The woman running the show snorted. “That’s what we’re trying to figure out.”

Someone else answered, thankfully: “Yellow on the outside, white on the inside.”

Ooooh.

Was I a banana then? In junior high I did wish I were white, but now I didn’t. Was I residual banana? Was that a thing? Would I lose points in the game of early ’90s Political Correctness? What would I get if I won?

* * *

There were girls like Yumiko and Karen at my college too, I realized. Like my friend Rosana who once when I playfully punched her on the shoulder, stiffened like she was trying her hardest not to knock my block off. Who hit the deck whenever she heard a car backfiring. Who told me, “I’d have beat you up every day in high school,” after seeing a photo of me with long straight hair, pearls, and a Laura Ashley dress.

Like her friend Mei who was 80 pounds soaking wet but still threatened to pummel my roommate Judy for always staring at her dyed blonde hair.

“You have to stop, Judy,” I told her.

“I can’t help it!” she cried. “What Asian has blonde hair?”

The kind who can kick your ass.

* * *

The more I got to know the gang girls, the less they scared me.

Like me, Karen was learning Mandarin. We discussed characters, drawing them in the air or on our hands. Yumiko spoke Japanese fluently, and her voice would go all soft and flowy when she talked on the phone with her mom. But while I felt I understood them better, I knew they still didn’t get me.

“Okay, Angela, I have to know,” said Yumiko one day out of the blue. “Do you only date white guys?”

I hadn’t dated any guys by then. Had never even been kissed. I’d been on two (disastrous) dates, both in college. At the end of the first one, the guy left me at two in the morning to walk the two blocks home by myself. The other was a literal blind date with a blind guy, who I wanted to like because he was a musician and poet, but in the end couldn’t get past his girth, the way his eyes rolled in opposite directions, and his long pale fingers that were always moving – on his beard, over the platter of Ethiopian food, across the table reaching for my hand.

I thought of mentioning my crush Bernard, an engineering student. Like me, he was an American-born Chinese from the ‘burbs – Long Island in his case – and till college had had mostly white friends. I called him all the time although my mother warned me not to be too eager. What I didn’t know was that summer he was courting a girl from Taiwan, a girl who always wore dresses, and never swore, and covered her eyes during violent or sexy scenes in movies. What I didn’t know was that to Bernard, I might as well have been another guy.

“Race doesn’t matter to me,” I said.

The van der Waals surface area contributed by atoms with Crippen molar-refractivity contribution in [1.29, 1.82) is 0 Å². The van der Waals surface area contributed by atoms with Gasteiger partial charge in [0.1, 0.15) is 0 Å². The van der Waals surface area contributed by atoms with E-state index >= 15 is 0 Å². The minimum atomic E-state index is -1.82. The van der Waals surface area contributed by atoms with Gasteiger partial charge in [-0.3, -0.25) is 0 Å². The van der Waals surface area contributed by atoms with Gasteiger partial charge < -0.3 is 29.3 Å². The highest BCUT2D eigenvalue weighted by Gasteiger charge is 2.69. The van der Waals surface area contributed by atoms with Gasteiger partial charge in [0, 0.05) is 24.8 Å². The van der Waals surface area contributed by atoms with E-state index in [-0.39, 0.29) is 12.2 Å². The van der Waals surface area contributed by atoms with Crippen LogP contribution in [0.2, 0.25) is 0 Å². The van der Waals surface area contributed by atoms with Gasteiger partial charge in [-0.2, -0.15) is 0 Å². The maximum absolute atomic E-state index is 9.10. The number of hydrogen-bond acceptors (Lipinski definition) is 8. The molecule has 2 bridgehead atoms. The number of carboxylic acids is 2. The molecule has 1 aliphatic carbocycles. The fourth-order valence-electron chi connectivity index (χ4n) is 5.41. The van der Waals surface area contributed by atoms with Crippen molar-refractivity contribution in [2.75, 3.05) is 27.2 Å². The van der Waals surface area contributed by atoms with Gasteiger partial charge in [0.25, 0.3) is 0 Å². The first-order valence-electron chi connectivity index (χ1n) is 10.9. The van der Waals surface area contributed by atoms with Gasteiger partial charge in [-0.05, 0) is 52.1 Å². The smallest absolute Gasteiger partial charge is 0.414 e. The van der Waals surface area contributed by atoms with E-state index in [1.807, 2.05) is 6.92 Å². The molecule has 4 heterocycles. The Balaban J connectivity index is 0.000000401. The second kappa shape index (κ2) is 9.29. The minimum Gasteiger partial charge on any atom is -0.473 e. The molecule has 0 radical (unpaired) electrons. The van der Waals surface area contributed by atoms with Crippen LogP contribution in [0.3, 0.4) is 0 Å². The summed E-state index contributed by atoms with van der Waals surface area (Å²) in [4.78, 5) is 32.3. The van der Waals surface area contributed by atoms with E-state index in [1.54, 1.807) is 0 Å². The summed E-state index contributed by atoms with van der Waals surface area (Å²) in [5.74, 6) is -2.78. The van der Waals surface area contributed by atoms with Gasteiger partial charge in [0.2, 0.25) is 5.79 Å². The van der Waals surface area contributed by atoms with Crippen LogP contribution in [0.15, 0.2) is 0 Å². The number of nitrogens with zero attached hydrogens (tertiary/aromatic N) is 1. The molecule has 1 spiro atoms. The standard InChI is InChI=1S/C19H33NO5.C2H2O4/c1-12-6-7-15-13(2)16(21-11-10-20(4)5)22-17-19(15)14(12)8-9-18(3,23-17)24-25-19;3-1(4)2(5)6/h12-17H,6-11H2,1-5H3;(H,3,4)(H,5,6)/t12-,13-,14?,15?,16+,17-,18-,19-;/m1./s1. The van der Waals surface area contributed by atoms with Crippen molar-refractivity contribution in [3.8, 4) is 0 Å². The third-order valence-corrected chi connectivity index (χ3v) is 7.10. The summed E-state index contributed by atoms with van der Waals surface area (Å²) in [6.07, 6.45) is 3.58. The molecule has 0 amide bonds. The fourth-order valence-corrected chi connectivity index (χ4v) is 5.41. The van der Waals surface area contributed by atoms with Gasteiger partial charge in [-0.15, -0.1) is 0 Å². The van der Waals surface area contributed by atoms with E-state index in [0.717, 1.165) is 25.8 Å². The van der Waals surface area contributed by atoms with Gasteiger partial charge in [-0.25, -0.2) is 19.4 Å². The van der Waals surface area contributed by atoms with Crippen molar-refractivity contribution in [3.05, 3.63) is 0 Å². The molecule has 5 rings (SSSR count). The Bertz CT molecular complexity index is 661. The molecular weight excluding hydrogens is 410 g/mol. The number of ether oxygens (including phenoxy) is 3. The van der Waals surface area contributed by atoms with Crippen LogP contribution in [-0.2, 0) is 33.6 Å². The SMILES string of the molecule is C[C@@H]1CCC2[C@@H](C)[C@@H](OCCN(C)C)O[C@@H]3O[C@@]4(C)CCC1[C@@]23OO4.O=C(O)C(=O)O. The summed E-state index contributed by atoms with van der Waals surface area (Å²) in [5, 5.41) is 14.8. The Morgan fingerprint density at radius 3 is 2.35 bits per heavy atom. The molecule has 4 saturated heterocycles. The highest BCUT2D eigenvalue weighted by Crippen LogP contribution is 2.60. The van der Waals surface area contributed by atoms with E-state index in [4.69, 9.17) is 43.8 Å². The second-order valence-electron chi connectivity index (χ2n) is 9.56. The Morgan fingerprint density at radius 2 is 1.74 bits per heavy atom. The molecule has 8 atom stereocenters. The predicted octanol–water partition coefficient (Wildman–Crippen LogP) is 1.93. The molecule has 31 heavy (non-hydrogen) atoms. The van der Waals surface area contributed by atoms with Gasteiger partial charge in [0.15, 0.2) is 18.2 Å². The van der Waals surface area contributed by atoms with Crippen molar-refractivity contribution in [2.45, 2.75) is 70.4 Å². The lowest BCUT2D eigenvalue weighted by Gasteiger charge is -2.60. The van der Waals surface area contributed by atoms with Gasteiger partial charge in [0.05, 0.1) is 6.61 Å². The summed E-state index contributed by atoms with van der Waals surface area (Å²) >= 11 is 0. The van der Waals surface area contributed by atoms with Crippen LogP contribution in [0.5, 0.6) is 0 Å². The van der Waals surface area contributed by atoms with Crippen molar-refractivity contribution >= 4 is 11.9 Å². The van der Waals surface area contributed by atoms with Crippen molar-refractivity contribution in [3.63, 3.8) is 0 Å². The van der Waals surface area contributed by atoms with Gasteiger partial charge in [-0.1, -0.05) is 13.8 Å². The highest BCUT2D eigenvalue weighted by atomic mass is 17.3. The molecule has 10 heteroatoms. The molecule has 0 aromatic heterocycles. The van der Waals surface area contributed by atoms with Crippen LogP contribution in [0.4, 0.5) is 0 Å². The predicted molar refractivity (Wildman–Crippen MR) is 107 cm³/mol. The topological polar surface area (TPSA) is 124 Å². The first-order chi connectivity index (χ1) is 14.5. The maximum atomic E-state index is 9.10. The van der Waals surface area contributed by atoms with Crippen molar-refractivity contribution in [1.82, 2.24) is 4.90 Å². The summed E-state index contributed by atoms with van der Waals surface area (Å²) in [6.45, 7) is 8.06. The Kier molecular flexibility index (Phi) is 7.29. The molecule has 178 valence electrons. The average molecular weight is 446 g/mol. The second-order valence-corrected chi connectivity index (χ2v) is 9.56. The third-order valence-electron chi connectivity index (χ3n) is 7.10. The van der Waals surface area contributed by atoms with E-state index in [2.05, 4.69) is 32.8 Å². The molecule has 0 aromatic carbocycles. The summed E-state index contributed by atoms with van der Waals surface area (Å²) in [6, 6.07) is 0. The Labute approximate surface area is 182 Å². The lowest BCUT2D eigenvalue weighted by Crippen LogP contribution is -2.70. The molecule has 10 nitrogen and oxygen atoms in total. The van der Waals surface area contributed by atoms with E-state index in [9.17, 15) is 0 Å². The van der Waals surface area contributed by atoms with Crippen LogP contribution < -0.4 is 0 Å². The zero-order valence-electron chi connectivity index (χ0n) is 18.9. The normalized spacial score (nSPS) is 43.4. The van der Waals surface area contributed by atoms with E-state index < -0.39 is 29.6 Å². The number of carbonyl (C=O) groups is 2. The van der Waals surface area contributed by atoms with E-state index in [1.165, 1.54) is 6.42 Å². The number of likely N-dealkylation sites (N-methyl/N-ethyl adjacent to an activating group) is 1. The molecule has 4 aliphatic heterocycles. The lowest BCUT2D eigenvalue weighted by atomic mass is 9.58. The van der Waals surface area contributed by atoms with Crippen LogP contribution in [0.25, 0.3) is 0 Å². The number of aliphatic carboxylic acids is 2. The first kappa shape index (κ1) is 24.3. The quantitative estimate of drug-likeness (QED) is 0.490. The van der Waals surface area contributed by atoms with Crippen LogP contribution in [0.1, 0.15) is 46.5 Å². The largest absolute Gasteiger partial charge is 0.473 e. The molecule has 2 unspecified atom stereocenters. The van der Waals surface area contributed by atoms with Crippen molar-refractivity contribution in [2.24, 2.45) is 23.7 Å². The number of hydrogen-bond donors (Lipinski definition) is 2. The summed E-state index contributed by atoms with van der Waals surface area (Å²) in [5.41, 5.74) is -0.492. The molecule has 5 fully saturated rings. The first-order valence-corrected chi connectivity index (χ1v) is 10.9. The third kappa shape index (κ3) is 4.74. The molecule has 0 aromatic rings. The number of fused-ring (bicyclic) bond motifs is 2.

Yumiko exhaled streams of smoke through her delicate nostrils. I knew she didn’t believe me.

The truth was Bernard was the first Chinese guy I liked. Till then my crushes were Jewish, Italian, and plain white. To me, Asian guys were like my brothers, my cousins, kids I’d known since diapers.

Till Bernard of course.

* * *

I grew to like the smell of cigarette smoke. I filched one of Karen’s and tried smoking it in my room. I watched myself in the mirror. I liked how the cigarette looked in my hand, but plumes kept rolling uncontrollably out of my nose.

I kept calling Bernard. I kept writing in my journal. I wrote about something that happened that was so upsetting, I ripped the paper with my pen. I can’t even remember what it was. One of those random racist things from some guy on the street.

I told Bernard how I tore the paper getting so mad.

“That’s. . .scary,” he said.

We were on the phone. “What’s scary?” I asked. “What happened?”

“No,” he said. “That you got so mad.”

I snorted. “Didn’t you throw a glass against the wall once because you were mad?”

“Yeah, but I’m a guy.”

I twirled the phone cord. I should have said something – to Bernard, to the guy on the street. The gang girls would have. Karen, Yumiko, Rosana, Mei. They’d have flipped the bird at least. They’d have composed a cacophony of curses; they’d have thrown something, called up an old boyfriend just sprung from jail.

“You should get out more,” I said. Then I laughed. It was a joke, see? Maybe you’ll still like me. “So what else did you do today?”

Enid was my local crush, as opposed to, say, a music crush, like Laura Veirs, or a back-in-the-day crush, like Janeane Garofalo. I miss Enid. Not terribly, not like a limb, more like a bus – there’ll be another one along in a while. Crush might be too strong a word.